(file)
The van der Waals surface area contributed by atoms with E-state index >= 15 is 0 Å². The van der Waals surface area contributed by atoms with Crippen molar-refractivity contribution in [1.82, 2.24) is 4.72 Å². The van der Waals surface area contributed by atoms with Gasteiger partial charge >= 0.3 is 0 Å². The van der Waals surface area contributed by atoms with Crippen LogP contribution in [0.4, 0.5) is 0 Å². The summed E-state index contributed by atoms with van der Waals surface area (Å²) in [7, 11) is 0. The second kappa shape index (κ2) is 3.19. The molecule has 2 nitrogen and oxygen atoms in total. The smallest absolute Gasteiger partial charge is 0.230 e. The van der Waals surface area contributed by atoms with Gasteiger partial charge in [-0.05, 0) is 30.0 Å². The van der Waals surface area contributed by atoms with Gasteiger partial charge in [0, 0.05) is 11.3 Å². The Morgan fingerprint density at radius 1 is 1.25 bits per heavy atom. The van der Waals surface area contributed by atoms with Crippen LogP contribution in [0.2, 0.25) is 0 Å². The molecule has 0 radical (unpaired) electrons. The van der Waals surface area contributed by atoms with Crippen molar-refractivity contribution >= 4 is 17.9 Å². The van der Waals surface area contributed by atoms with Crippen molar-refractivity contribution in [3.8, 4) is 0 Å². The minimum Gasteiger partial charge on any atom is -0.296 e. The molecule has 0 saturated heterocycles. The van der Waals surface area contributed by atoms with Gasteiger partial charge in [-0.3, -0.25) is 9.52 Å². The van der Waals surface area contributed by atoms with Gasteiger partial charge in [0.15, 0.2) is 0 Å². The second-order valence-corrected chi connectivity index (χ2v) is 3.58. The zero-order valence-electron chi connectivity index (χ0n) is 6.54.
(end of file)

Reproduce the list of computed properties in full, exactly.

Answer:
The van der Waals surface area contributed by atoms with E-state index >= 15 is 0 Å². The van der Waals surface area contributed by atoms with Crippen molar-refractivity contribution in [1.82, 2.24) is 4.72 Å². The van der Waals surface area contributed by atoms with Gasteiger partial charge >= 0.3 is 0 Å². The van der Waals surface area contributed by atoms with Crippen LogP contribution in [0.4, 0.5) is 0 Å². The summed E-state index contributed by atoms with van der Waals surface area (Å²) in [7, 11) is 0. The second kappa shape index (κ2) is 3.19. The molecule has 2 nitrogen and oxygen atoms in total. The smallest absolute Gasteiger partial charge is 0.230 e. The van der Waals surface area contributed by atoms with Gasteiger partial charge in [-0.05, 0) is 30.0 Å². The van der Waals surface area contributed by atoms with Gasteiger partial charge in [0, 0.05) is 11.3 Å². The Morgan fingerprint density at radius 1 is 1.25 bits per heavy atom. The van der Waals surface area contributed by atoms with Crippen LogP contribution in [0.2, 0.25) is 0 Å². The molecule has 0 radical (unpaired) electrons. The van der Waals surface area contributed by atoms with Crippen molar-refractivity contribution >= 4 is 17.9 Å². The van der Waals surface area contributed by atoms with Crippen molar-refractivity contribution in [3.8, 4) is 0 Å². The minimum Gasteiger partial charge on any atom is -0.296 e. The molecule has 0 saturated heterocycles. The van der Waals surface area contributed by atoms with Gasteiger partial charge in [-0.3, -0.25) is 9.52 Å². The van der Waals surface area contributed by atoms with Gasteiger partial charge in [0.15, 0.2) is 0 Å². The second-order valence-corrected chi connectivity index (χ2v) is 3.58. The zero-order valence-electron chi connectivity index (χ0n) is 6.54.